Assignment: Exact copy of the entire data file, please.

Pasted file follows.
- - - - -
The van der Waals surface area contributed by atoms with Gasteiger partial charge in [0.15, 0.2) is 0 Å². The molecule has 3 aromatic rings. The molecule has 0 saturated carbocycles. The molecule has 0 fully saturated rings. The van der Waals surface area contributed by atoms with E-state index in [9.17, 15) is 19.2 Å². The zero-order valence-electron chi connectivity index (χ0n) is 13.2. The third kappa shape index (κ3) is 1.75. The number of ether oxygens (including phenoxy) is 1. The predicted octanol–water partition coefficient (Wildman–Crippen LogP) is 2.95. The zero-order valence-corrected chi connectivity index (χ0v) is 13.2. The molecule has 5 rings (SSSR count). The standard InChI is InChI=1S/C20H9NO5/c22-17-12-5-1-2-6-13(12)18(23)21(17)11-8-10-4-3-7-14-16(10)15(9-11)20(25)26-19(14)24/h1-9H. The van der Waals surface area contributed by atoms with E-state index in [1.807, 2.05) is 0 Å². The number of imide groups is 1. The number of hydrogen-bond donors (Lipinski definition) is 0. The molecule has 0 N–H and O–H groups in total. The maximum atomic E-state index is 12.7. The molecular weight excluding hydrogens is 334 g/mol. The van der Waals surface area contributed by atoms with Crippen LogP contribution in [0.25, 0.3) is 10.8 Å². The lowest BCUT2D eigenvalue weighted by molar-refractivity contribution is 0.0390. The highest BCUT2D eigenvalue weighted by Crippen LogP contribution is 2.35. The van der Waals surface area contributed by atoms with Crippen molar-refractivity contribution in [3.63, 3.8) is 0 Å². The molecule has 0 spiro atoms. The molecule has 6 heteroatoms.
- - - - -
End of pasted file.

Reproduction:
The van der Waals surface area contributed by atoms with Gasteiger partial charge in [0.15, 0.2) is 0 Å². The molecule has 3 aromatic rings. The molecule has 0 saturated carbocycles. The molecule has 0 fully saturated rings. The van der Waals surface area contributed by atoms with E-state index in [9.17, 15) is 19.2 Å². The zero-order valence-electron chi connectivity index (χ0n) is 13.2. The third kappa shape index (κ3) is 1.75. The number of ether oxygens (including phenoxy) is 1. The predicted octanol–water partition coefficient (Wildman–Crippen LogP) is 2.95. The zero-order valence-corrected chi connectivity index (χ0v) is 13.2. The molecule has 5 rings (SSSR count). The standard InChI is InChI=1S/C20H9NO5/c22-17-12-5-1-2-6-13(12)18(23)21(17)11-8-10-4-3-7-14-16(10)15(9-11)20(25)26-19(14)24/h1-9H. The van der Waals surface area contributed by atoms with E-state index in [1.807, 2.05) is 0 Å². The number of imide groups is 1. The number of hydrogen-bond donors (Lipinski definition) is 0. The molecule has 0 N–H and O–H groups in total. The maximum atomic E-state index is 12.7. The molecular weight excluding hydrogens is 334 g/mol. The van der Waals surface area contributed by atoms with Crippen LogP contribution in [0.25, 0.3) is 10.8 Å². The lowest BCUT2D eigenvalue weighted by molar-refractivity contribution is 0.0390. The highest BCUT2D eigenvalue weighted by Crippen LogP contribution is 2.35. The van der Waals surface area contributed by atoms with Crippen molar-refractivity contribution in [3.63, 3.8) is 0 Å². The molecule has 0 spiro atoms. The molecule has 6 heteroatoms.